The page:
3965901338_8b663c765f_b“Stand up straight!”, “Don’t slouch!” Blah, blah, we all had childhoods, and particularly teen years, filled with phrases like these. Sadly, most of us learned how to “have better posture” from vague admonishments like these from our parents. But here’s the thing, if all it took was for us know that we should to stand up straight* or to stop slouching, well then we would all have flawless and effortless posture. Clearly something is off, because judging from what I hear all the time from readers and clients in my private practice (not to mention friends, family, etc) we all universally think our posture sucks and want it to be better. We pull ourselves up, but something pulls us back down again into our familiar slouch. To a certain degree that something is gravity, but more precisely it’s how gravity is interacting with our fascia, aka our connective tissue. If we are aligned well fascially, i.e. we have happy soft tissue and joints, then we are what we call “on our line” in gravity. Which is to say we are supported in gravity rather than dragged down by it because the organ of support and structure in us, our fascia, is doing its fabulous springy upright suspension bridge thing and keeping us aligned and upright.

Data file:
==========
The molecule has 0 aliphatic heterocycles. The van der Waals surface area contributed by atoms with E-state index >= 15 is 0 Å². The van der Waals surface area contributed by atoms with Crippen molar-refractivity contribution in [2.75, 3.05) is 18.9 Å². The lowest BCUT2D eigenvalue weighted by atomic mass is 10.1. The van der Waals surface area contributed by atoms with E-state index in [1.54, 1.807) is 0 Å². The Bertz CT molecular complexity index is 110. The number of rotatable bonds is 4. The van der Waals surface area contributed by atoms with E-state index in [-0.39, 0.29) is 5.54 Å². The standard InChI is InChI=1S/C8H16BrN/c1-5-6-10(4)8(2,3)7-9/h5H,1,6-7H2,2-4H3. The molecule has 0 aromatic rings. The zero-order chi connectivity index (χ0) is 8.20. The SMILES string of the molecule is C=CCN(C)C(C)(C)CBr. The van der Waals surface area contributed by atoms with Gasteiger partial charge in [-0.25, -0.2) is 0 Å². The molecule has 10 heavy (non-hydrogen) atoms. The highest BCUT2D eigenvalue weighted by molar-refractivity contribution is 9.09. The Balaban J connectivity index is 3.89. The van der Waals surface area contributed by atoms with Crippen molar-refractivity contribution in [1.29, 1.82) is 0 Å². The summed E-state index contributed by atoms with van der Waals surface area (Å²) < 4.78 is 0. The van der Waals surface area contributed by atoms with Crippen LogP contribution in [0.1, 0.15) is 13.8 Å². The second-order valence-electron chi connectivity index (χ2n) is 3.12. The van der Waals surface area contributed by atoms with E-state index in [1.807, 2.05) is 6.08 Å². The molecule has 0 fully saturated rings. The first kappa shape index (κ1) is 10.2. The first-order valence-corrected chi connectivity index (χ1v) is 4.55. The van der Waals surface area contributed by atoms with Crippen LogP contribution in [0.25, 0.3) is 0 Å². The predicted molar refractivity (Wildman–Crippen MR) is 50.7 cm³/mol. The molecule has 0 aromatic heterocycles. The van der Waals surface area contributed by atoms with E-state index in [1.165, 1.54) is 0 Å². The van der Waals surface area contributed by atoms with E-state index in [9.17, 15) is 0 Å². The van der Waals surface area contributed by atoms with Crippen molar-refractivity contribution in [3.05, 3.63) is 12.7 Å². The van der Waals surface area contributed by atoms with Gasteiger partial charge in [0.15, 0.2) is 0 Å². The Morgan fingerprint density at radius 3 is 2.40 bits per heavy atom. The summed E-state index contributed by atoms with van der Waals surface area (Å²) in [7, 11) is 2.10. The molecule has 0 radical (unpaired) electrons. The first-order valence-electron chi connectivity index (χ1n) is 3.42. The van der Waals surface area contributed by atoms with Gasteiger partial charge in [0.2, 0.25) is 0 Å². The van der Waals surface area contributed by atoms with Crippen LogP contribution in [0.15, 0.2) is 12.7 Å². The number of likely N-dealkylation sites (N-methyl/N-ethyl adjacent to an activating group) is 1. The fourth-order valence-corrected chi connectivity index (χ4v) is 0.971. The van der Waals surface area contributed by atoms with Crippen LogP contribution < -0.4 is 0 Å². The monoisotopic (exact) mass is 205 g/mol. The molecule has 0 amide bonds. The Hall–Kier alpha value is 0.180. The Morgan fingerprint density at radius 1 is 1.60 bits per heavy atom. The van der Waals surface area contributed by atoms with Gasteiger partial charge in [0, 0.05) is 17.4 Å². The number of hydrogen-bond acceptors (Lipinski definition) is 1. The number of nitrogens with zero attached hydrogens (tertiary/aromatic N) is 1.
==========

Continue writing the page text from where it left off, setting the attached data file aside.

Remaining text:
But for most of us we have a myriad of compensatory patterns in the fascia that get us “off our line” and therefore we feel pulled down in gravity. Let’s visualize the fascia a bit first to get a better handle on this; Imagine that you have a tightly knit sweater lying just under your skin. This is your superficial fascia. From there,  this sweater under the skin dives deep to wrap each and every muscle (and organ), spinning continuously into tendon which attaches muscle to bone, and ligament which attaches bone to bone.  From there, this tight knit sweater dives yet deeper, forming the interior architecture of each muscle in your body. To visualize this interior architecture fascia, I often tell people to take a bite out of an orange slice and then look at it. What you’ll see are tiny pods of juice that are contained by these thin, translucent fibrous walls. Without those walls, it would just be juice with no structure. Our muscles are similar. Without fascia, we’re just juice (we’re somewhere around 78% water, remember?).